Iowa gave up 198 rushing yards, so another rough week. That said, Jewell, Anthony Nelson, Hesse, Bazata and Niemann had positive grades. Bower, Johnson and Mabin were negative grades.
PFF’s best against the pass
King was Iowa’s best coverage grade with three targets, one reception and two pass breakups. His play his refined. You saw him give Iowa’s its best return game since that one Kevonte Martin-Manley put on Western Michigan in 2013. King might be better than last year, just without the interceptions. Iowa had three positive grades in coverage, with CB Joshua Jackson and Niemann joining King. Jackson was in for three raider plays.
Johnson’s pass rush grade was terrific. He was Iowa’s only positive grade and was credited with five hurries and a hit.
Best PFF overall grades for the defense this week
1. CB Desmond King
2. DE Anthony Nelson
3. OLB Ben Niemann
4. LB Josey Jewell
5. DE Parker Hesse
King is holding up his end of the bargain. Why is Anthony Nelson grading so well? He’s doing his job, with three QB hurries and the Wildcats were held to 15 yards on six carries rushing to the right. Also, did you notice him in two zone blitzes? Yes, one did go for a TD, but that pass went into the space vacated by a safety blitz.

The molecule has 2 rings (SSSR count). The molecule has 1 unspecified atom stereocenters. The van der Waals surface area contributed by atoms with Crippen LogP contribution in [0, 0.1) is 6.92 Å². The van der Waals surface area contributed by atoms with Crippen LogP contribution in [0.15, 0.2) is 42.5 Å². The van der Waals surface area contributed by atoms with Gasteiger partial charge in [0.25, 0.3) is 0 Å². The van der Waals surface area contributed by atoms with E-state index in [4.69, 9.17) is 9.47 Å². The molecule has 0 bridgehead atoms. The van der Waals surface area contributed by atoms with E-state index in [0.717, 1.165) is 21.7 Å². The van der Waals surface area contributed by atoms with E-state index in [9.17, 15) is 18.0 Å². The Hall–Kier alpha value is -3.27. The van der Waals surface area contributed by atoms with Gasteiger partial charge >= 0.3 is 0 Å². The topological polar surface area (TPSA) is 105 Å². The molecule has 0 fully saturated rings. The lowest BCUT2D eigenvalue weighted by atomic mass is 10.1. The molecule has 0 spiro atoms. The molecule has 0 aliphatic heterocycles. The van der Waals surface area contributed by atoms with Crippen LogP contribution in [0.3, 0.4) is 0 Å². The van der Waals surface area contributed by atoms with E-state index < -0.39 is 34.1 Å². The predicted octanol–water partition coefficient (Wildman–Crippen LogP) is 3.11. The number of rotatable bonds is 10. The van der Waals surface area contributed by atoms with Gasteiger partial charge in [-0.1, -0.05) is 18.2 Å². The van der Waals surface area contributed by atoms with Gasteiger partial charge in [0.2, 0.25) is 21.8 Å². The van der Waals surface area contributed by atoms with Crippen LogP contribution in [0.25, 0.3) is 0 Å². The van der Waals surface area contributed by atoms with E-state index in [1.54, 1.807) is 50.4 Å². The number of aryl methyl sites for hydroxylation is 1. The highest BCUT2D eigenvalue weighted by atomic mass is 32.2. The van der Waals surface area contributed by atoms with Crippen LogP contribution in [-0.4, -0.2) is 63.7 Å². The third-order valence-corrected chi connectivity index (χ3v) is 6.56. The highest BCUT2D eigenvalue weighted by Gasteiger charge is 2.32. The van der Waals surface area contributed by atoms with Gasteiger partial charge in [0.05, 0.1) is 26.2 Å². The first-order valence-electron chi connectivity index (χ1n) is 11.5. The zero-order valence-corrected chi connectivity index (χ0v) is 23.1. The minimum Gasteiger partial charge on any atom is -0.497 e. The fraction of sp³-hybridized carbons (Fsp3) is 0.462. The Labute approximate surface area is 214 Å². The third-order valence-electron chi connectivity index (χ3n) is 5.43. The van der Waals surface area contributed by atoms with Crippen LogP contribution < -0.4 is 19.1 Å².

PFF had Mabin and Snyder with negative grades.
— NU wide receiver Austin Carr beat everyone Iowa sent at him. Or did he beat everyone Northwestern’s scheme found a matchup on? Carr caught three of four targets against Taylor, including a TD that was reviewed. He was 1 of 1 on Mabin, 1-for-2 on Niemann and 1 of 1 vs. Anthony Nelson (NU noticed him in zone blitz). Freshman Manny Rugamba was targeted with Carr once for an incompletion.
— Running back Justin Jackson did his damage between the center and right guard, rushing three times for 64 yards, including a 58-yard TD.
— PFF had Iowa with 10 blitzes and NU QB Clayton Thorson made the Hawkeyes pay, hitting 6 of 9 for 65 yards and two TDs (NFL QB rating of 127.3).